'I guess the fundamental frustration with IMAX is that on the one hand you've got the best tool ever built in the history of imagination of any kind - and that's not an exaggeration. But against that is the extraordinary difficulty of using it properly.'
- Stephen Low, IMAX director
On May 23, 1996 an expedition team, equipped with over 100 pounds of film stock and a 25 pound IMAX 70mm MkII cold weather camera, filmed two and a half minutes of Jamling Tenzing Norgay and Araceli Segarra reaching the summit of Mt. Everest. This was the climactic moment of the recently released Everest - according to its modest press release, one of the most 'vertiginously, sickeningly intense and extraordinary films ever made'. But watching (or to use the preferred IMAX word, 'experiencing') Everest on a curved screen that's seven stories high, and surrounded by six channel digital sound is as confusing as it is impressive. As my mind tried to reconcile its multiple discrepancies - immense, dizzying space; schmaltzy narration filled with words like 'conquer', 'penetrate' and 'shoot'; and a quasi-religious Celtic/Buddhist soundtrack - it dawned on me that Everest is strangely old fashioned, the documentary equivalent of Titanic. It begs the question: exactly who and what is such a big image of a mountain for?
Despite Everest's claims of originality and innovation, its approach isn't really so new. In 1787 the Irish painter Robert Barker exhibited a continuous painting of 'Views of Nature at Large' and called it a 'Panorama'. In 1822, IMAX's spiritual great-granddaddy Daguerre pre-empted cinema by going a step further than Barker: he opened the world's first theatre to be devoted entirely to illusionistic scenes - a Diorama. His first double bill, An Interior view of Trinity Chapel in Canterbury Cathedral and A view of the Sarnen Valley, Switzerland apparently astonished the public with its life-like evocation of dramatic scenes and was visited regularly by royalty. ('Papa, is the goat real?' asked the Prince. 'I don't know, son', replied the King, 'You'll have to ask M. Daguerre'). In 1839, when the Diorama burnt down, Daguerre decided to pursue his interest in the Camera Obscura and with Bouton invented the Daguerreotype. It's a loaded moment in the history of 19th, and by association 20th, century aesthetics - the precursor of cinema's illusionistic space burns down and thus makes way for the photograph, which, despite its claims to optical verisimilitude, interested Daguerre precisely because it was so open to illusionistic possibilities. 'My only aim', he remarked, 'was to effect illusion at its greatest height; I wanted to rob nature, and therefore had to become a thief'.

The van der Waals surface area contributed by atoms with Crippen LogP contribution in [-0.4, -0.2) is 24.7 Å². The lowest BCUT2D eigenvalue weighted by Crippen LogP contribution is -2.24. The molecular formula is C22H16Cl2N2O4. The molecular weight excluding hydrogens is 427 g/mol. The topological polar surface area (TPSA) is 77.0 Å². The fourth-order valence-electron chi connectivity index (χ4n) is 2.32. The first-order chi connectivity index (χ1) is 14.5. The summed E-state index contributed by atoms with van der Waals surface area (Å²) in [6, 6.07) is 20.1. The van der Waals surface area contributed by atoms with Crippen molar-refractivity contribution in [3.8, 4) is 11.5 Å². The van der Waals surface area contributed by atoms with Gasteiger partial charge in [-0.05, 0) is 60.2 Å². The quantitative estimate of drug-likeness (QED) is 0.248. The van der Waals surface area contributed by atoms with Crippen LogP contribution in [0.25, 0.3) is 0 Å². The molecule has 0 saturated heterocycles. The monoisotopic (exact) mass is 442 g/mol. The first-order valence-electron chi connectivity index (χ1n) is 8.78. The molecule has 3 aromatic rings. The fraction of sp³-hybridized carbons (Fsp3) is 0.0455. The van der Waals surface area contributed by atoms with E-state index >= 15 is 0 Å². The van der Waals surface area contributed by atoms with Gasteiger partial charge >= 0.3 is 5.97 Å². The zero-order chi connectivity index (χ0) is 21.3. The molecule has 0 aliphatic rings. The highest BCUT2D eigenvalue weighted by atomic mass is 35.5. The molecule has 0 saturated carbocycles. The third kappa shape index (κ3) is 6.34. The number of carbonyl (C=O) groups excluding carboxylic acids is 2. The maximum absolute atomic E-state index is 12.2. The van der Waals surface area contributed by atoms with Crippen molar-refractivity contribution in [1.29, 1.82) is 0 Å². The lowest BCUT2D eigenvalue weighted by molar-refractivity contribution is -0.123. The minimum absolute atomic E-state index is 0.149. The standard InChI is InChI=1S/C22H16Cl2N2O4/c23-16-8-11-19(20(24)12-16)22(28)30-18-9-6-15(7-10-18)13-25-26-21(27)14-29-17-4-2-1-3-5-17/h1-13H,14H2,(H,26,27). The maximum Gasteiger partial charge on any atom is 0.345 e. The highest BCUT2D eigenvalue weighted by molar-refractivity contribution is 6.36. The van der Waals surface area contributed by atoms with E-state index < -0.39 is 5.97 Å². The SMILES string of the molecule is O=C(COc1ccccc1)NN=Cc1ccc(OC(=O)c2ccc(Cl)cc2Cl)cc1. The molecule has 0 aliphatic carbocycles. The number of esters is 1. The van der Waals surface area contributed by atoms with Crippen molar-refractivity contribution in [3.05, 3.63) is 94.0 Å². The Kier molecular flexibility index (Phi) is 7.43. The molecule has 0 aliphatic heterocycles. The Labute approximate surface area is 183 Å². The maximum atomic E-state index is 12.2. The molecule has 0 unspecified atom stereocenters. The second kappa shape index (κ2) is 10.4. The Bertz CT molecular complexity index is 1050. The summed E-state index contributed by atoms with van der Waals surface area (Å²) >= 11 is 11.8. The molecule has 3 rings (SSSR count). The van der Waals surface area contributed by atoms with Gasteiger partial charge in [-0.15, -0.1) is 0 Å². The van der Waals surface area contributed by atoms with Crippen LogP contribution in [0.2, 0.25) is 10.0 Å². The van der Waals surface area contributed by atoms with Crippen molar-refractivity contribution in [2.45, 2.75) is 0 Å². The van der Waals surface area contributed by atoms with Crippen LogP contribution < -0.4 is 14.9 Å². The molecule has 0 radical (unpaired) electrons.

Although the Diorama was supplanted in France by the Daguerrotype, Panorama painting flourished in America. Hungry for both new ideas and reassurance, what could be both more inspiring, more comforting to new arrivals in a recently colonised nation than to see proof of the fact that however wild the landscape, it could still be, if not 'robbed', then ordered, framed and tamed? Two of the most popular American 19th century panoramic painters were Frederic Church, whose painting Niagara (1857), described as 'a literal transcript of the scene' toured America, and Albert Bierstadt, a well-known moose-hunter who occasionally stuck the antlers of the beasts he had slaughtered onto his paintings. Perhaps influenced by Ruskin's identification of high art with scientific realism, their paintings epitomised the period's need to equate truth with vision - a quality more obviously associated with photography. But both Church and Bierstadt, also not unlike photographers, enjoyed manipulating the 'truth' to their own ends. Although they made countless expeditions to wilderness areas as official artists with survey parties, on their return to the city they invariably introduced another element into their supposedly scientific observations - theatre. Church displayed his painting Heart of the Andes (1859) in a dark room lit by gas light and surrounded by tropical vegetation. Bierstadt's The Rocky Mountains (1863), also exhibited alone in a darkened room as a showpiece of illusionism, attracted, according to a contemporary critic both the 'student of nature and the lover of art.'